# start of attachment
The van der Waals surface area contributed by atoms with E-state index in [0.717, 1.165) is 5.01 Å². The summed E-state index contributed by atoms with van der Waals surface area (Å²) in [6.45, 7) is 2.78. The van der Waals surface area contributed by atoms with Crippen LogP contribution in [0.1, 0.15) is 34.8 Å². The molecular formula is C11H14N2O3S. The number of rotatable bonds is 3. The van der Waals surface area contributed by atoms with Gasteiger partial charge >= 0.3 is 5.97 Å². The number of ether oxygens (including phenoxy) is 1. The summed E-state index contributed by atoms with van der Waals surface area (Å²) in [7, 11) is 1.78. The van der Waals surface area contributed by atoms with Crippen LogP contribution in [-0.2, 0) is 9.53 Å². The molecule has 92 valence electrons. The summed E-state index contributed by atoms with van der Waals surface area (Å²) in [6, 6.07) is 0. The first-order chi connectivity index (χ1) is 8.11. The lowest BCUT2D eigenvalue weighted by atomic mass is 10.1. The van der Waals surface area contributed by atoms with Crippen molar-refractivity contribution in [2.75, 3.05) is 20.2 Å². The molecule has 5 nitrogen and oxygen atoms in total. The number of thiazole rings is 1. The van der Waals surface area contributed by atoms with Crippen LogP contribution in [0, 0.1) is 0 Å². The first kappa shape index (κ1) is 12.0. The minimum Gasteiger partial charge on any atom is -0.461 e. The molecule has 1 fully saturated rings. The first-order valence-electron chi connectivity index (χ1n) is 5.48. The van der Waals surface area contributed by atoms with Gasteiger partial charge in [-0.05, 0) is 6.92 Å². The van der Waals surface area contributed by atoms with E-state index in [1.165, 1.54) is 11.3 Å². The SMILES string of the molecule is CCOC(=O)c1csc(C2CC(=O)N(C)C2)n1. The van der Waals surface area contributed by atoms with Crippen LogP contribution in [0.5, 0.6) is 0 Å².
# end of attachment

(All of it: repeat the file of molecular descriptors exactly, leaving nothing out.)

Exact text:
The van der Waals surface area contributed by atoms with E-state index in [0.717, 1.165) is 5.01 Å². The summed E-state index contributed by atoms with van der Waals surface area (Å²) in [6.45, 7) is 2.78. The van der Waals surface area contributed by atoms with Crippen LogP contribution in [0.1, 0.15) is 34.8 Å². The molecular formula is C11H14N2O3S. The number of rotatable bonds is 3. The van der Waals surface area contributed by atoms with Gasteiger partial charge >= 0.3 is 5.97 Å². The number of ether oxygens (including phenoxy) is 1. The summed E-state index contributed by atoms with van der Waals surface area (Å²) in [7, 11) is 1.78. The van der Waals surface area contributed by atoms with Crippen LogP contribution in [-0.2, 0) is 9.53 Å². The molecule has 92 valence electrons. The summed E-state index contributed by atoms with van der Waals surface area (Å²) in [6, 6.07) is 0. The first-order chi connectivity index (χ1) is 8.11. The lowest BCUT2D eigenvalue weighted by atomic mass is 10.1. The van der Waals surface area contributed by atoms with Crippen molar-refractivity contribution in [2.75, 3.05) is 20.2 Å². The molecule has 5 nitrogen and oxygen atoms in total. The number of thiazole rings is 1. The van der Waals surface area contributed by atoms with Crippen LogP contribution in [0, 0.1) is 0 Å². The first kappa shape index (κ1) is 12.0. The minimum Gasteiger partial charge on any atom is -0.461 e. The molecule has 1 fully saturated rings. The first-order valence-electron chi connectivity index (χ1n) is 5.48. The van der Waals surface area contributed by atoms with Gasteiger partial charge in [-0.05, 0) is 6.92 Å². The van der Waals surface area contributed by atoms with E-state index in [1.165, 1.54) is 11.3 Å². The SMILES string of the molecule is CCOC(=O)c1csc(C2CC(=O)N(C)C2)n1. The van der Waals surface area contributed by atoms with Crippen LogP contribution in [0.5, 0.6) is 0 Å².